New pharmacist shortages powers weeks from being enforced
Draft legislation outlining the Serious Shortage Protocols (SSPs) that will enable pharmacists to dispense an alternative to medicines as prescribed by a GP has been laid before Parliament and is expected to be enforced in early February, it has been announced.
The proposed amendment to the Human Medicines Regulation was first revealed in December as part of the preparations the Government has been making to protect patients in the event of a no deal Brexit. An urgent consultation involving health sector stakeholders took place in the days after it was announced.
The draft legislation states that pharmacists can supply a different strength, quantity, pharmaceutical form or equivalent medicine to a prescription only medicine a patient has been prescribed.
According to the PSNC, it is expected that SSPs will be:
- Proposed only if in the opinion of the Minister there is a serious shortage
- Developed with the involvement of clinicians
- Issued only in exceptional circumstances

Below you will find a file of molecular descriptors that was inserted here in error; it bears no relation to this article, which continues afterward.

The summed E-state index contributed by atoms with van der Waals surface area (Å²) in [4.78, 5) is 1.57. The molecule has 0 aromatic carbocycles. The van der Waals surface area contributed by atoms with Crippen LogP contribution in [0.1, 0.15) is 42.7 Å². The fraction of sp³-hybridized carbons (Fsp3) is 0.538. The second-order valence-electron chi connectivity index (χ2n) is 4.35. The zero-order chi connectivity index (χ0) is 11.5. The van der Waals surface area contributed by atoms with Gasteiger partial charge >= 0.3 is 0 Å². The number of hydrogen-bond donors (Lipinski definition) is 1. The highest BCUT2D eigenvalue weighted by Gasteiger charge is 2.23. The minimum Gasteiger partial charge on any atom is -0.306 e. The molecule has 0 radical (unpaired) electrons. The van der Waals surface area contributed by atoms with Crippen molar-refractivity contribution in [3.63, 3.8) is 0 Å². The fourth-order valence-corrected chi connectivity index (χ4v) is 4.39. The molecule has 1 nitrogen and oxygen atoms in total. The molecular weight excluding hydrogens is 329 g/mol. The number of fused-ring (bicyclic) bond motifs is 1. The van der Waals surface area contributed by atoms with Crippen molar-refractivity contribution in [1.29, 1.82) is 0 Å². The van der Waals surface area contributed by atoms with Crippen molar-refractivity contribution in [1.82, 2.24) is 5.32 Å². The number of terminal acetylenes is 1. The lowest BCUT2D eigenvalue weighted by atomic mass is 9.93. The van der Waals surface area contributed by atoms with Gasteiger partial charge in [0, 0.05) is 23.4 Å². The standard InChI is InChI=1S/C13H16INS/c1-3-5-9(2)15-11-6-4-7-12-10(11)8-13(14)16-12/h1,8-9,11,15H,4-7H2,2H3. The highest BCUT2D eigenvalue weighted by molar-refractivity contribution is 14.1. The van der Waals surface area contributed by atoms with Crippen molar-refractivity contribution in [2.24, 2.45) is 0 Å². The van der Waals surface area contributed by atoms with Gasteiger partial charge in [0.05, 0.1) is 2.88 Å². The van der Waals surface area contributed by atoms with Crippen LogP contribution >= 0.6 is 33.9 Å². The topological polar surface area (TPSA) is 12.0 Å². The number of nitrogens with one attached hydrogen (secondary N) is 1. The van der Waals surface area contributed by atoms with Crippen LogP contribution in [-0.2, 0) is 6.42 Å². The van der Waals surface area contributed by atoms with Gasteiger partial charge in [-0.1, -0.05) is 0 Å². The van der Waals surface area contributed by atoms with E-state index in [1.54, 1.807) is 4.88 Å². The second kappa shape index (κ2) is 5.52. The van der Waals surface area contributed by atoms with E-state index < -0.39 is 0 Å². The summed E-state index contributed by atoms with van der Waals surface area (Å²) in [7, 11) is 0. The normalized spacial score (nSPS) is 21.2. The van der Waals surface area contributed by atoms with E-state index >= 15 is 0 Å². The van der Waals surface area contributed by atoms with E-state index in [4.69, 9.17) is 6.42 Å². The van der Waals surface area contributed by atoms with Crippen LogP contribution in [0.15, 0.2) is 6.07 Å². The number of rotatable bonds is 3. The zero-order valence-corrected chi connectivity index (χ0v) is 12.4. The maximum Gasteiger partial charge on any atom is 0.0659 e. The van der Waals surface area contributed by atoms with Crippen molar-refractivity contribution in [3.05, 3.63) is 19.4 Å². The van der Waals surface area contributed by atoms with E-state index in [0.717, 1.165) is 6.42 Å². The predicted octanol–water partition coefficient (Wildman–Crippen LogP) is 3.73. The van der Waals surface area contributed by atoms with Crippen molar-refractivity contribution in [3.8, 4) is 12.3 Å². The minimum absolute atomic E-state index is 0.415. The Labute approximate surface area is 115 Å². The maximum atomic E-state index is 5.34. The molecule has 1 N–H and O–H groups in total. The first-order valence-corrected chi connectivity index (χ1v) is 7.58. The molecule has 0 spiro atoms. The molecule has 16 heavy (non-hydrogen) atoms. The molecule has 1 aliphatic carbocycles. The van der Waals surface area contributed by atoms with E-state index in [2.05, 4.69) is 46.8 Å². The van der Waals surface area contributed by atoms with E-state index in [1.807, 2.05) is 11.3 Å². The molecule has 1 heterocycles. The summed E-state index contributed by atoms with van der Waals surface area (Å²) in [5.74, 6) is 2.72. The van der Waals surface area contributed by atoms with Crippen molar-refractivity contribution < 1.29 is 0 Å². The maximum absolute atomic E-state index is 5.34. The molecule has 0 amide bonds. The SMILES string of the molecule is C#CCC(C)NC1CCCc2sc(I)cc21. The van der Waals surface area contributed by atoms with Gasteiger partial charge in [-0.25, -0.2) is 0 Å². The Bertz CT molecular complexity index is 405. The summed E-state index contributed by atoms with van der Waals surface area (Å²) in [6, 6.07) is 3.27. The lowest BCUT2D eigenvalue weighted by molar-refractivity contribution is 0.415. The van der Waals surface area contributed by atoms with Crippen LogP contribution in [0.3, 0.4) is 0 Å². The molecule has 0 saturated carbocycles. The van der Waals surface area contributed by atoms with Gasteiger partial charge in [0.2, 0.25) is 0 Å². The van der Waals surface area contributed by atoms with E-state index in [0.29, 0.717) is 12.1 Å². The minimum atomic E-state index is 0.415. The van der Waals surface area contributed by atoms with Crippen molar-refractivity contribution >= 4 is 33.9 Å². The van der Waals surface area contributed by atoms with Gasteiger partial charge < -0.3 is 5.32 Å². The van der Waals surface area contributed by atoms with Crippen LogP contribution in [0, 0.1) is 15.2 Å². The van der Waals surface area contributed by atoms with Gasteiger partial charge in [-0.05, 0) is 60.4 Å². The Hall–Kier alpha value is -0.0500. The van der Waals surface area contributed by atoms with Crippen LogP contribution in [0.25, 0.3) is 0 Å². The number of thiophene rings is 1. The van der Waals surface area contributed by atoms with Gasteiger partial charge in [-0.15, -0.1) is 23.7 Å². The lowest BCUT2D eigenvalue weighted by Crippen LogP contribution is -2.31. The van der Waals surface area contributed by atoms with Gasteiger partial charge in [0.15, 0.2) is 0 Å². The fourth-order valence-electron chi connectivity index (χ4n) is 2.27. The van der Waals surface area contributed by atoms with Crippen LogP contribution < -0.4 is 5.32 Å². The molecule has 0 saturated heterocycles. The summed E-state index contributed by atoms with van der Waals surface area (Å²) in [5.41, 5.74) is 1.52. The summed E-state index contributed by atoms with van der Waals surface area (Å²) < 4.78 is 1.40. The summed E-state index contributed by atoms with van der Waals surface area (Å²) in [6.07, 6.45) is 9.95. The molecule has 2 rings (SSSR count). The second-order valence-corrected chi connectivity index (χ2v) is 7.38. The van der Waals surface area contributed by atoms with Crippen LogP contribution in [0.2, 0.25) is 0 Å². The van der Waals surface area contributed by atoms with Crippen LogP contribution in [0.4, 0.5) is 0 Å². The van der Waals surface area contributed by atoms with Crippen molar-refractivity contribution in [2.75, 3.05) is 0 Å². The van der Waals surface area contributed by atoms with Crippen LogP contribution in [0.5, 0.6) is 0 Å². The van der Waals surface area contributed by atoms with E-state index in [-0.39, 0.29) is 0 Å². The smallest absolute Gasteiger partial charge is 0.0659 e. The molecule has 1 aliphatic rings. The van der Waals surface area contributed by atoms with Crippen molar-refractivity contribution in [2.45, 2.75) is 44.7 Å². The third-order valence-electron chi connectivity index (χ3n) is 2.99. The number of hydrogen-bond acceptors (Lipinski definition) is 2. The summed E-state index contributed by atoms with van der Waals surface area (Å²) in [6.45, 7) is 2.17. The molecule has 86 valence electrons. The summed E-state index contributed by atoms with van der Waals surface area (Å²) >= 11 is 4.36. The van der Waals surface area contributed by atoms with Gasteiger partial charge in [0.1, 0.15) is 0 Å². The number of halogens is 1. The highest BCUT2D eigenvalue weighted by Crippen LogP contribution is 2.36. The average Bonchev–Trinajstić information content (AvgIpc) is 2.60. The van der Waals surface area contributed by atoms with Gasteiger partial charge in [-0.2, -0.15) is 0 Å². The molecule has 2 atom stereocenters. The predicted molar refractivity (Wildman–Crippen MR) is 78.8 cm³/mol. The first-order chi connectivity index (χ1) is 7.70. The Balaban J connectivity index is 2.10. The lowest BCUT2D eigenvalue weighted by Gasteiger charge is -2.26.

- More likely to be for alternative quantity, strength or pharmaceutical form
- Less likely to be for generic or therapeutic substitution.
This “reserve power” is intended to be a safety mechanism “during any serious national shortage” and not just shortages due to Brexit, the Government says.
Where an alternative medicine is supplied, the draft legislation says this must be a generic version of the POM being substituted “or that both products are generic versions of another prescription only medicine” or, in the case of a biological medicinal product, a “similar medicinal product”. In all circumstances where a medicine is substituted, the alternative that is supplied must have a “similar therapeutic benefit”.
PSNC says that where serious shortages occur, it is expect that each medicine that is affected would be given its own SSP. The draft legislation says that any SSP issued should specify “the period for which, and the parts of the United Kingdom (which may be all parts of the United Kingdom) in which the protocol is to have effect".
PSNC says it “welcomes the speed with which DHSC has consulted on the proposed legislation” and that while the powers are likely to come into effect in early February, “work to address the practical issues associated with any introduction must now begin”.
While pharmacy bodies have largely welcomed the SSP legislation, the Pharmacists’ Defence Association has warned that other areas of legislation may have to be amended to ensure pharmacists can lawfully carry it out.